President TrumpDonald TrumpGOP grapples with chaotic Senate primary in Pennsylvania Trump social media startup receives commitment of billion from unidentified 'diverse group' of investors Iran thinks it has the upper hand in Vienna — here's why it doesn't MORE’s termination of the Deferred Action for Childhood Arrivals (DACA) program, at first blush, flies in the face of popular will. If widespread criticism was not evidence enough, public opinion polling shows a consistent and increasing supermajority support for the program and similar concepts.
Our own recent Ipsos polls show a nearly universal support for DACA across party lines. Most Americans believe that individuals who qualify for DACA-like programs should be allowed to live and work in the United States. Beyond the general public, most elites also support continuation of DACA with leaders from the Republican Party to the Democratic Party and business community — all speaking up on behalf of Dreamers.
So, what explains Trump’s action on DACA?
Many attribute the policy reversal to cynical politics at its worst: Trump is catering to his highly nativist, anti-immigrant base. Put simply, Trump is tossing red meat to his base to keep them in his corner.
Others argue that Trump’s actions reflect his character — one short on empathy and strong on narcissism. In this telling, Trump is simply holding up a campaign promise and does not care who it hurts.
Still others see Trump’s action as procedural: nothing more than righting Obama’s original sin by kicking the issue back to Congress.
The polling data on this is striking: Only 35 percent of Republicans (versus 57 percent of Democrats) see “immigrants” as being “real Americans”. Here let us be clear: we are not talking about illegal immigrants but all immigrants! The gap between Republicans and Democrats on if “immigrants are real Americans” is larger than any other demographic.
This is telling. Indeed, a core piece of American identity for many Republican is about being native born. This remembers the definition of identity employed by nationalist movements to define citizenship as being born of a specific "race" against the broader concept of jus soli which includes all those living in a given place (native born plus residents of foreign origin). Aspirationally, if not always truthfully, the United States has aspired to be a jus soli republic. But the present debate points to the tension we have always had about who we are as a people.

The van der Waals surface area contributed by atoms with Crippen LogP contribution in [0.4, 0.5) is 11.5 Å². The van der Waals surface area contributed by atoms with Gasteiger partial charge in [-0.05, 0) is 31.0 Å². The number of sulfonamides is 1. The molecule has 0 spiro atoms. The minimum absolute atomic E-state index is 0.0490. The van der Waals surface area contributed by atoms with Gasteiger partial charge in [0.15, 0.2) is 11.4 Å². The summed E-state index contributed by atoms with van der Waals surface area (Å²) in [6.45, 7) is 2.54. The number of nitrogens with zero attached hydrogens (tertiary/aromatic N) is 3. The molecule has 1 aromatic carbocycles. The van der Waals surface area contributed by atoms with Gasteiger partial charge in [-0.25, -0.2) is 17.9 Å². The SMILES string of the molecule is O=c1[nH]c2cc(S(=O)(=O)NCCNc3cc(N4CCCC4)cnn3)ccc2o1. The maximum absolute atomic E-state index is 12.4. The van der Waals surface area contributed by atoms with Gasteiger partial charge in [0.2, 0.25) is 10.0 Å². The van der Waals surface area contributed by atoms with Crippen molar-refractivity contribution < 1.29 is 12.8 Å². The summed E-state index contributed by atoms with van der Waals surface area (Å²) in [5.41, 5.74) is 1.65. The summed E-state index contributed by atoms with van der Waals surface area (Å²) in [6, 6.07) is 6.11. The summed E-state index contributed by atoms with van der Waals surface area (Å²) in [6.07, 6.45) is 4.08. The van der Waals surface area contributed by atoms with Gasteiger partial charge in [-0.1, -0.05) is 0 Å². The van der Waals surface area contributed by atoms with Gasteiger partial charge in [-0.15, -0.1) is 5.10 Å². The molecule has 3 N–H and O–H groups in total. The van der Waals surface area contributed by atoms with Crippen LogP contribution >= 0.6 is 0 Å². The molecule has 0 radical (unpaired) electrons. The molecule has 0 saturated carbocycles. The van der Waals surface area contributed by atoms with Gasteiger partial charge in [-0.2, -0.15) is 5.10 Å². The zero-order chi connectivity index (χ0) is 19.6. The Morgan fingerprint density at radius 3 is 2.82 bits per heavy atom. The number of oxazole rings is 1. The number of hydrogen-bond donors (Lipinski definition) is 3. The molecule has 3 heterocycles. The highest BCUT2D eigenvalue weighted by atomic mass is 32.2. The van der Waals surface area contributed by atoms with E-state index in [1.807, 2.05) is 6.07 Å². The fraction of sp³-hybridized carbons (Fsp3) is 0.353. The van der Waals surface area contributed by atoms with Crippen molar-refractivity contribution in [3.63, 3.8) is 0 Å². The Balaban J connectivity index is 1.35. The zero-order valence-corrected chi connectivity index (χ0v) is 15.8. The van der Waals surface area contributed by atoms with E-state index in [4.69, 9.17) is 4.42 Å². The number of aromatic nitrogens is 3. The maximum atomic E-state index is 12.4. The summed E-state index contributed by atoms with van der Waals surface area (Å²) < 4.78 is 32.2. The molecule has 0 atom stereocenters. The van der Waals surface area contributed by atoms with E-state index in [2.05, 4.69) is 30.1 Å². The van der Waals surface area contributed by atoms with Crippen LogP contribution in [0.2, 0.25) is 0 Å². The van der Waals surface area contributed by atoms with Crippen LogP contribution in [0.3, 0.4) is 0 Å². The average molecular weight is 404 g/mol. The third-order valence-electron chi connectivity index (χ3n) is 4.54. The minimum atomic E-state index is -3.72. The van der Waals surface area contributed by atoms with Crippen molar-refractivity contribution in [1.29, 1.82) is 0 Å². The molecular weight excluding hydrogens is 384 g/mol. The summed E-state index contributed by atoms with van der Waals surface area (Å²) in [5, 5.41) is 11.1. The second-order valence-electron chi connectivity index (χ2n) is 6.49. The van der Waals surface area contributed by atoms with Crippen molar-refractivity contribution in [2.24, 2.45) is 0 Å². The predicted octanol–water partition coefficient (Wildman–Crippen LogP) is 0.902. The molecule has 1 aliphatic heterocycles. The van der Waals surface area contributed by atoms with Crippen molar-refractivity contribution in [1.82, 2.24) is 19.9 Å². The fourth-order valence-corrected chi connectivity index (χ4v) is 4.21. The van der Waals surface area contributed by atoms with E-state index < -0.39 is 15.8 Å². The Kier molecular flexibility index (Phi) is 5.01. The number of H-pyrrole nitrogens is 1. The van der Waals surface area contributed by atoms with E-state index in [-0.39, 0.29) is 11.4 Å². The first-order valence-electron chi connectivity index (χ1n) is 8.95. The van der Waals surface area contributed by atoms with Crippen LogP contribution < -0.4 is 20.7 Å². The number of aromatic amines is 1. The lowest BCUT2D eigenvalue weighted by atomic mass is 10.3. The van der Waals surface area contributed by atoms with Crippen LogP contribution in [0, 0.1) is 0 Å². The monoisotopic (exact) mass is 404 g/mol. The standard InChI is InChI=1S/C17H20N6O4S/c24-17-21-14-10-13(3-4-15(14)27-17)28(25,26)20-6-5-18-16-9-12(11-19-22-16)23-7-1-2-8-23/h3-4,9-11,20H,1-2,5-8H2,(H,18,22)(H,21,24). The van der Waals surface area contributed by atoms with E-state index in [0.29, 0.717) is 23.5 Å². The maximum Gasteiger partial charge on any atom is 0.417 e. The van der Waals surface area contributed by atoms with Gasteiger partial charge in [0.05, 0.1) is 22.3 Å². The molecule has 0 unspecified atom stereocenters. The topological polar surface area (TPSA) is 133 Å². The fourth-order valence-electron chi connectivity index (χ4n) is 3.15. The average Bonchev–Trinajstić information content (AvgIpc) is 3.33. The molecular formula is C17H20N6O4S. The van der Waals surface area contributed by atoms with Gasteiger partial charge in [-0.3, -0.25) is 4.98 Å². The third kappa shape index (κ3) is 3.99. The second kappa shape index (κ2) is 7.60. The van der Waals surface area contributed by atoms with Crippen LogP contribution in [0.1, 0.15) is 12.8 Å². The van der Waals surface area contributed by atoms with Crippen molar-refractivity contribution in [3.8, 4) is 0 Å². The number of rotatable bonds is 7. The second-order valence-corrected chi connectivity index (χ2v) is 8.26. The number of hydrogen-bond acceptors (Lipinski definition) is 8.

Even more significant, only 20 percent of Republicans (versus 64 percent of Democrats) see people who “believe in open borders” as being real Americans. Similarly, almost two-thirds of Republicans see someone who believes in “restricting immigrants” as being American, while only a quarter of Democrats. Yes, that is right! Your ideological orientation towards immigration makes you an outsider for many Republicans.
That said, there is consensus across partisan lines on other dimensions. For many, real Americans include those who “served in the military” and “believe in free speech”. George Washington is a real American; Robert E. Lee, less so.
However, as the polling suggests, there is little consensus on immigration. Indeed, our relative position on the issue does not simply reflect different opinions on policy but rather a fundamental understanding of who is American.
Extending this logic, many Republicans probably do not see DACA recipients as real Americans. They might speak our language flawlessly and love “baseball and apple pie” just like us. But, by being immigrants, “Dreamers” are little more than “the other”.
At a broader level, the polling data presented here brings into relief the competing beliefs about how we organize ourselves in a democratic society. For many social scientists and political theorists, the concept of “being an American” is wholly unique in human history because it is exclusively an ideological concept. If you are here and believe in the American creed or American dream, you are an American. Only in America can someone be “Un-american” in contrast to countries where citizenship is viewed more as heredity. Indeed, it would be silly for us to think of someone being “un-British” or “Un-German”.
Implicit to this understanding of being American are a set of universally shared beliefs independent of demographic or political persuasion — a unifying American ideology. We saw some of this consensus at a symbolic level in the data: belief in free speech, knowledge of the pledge of allegiance among others. However, it is worrisome that we see huge divisions by party in how Americans are defined along racial/ethnic as well as ideological lines.
This points to the central challenge of our time. If Democrats and Republicans can’t even agree on what constitutes an American, how will can we come to consensus on the big issues of our day?
The views expressed by contributors are their own and not the views of The Hill.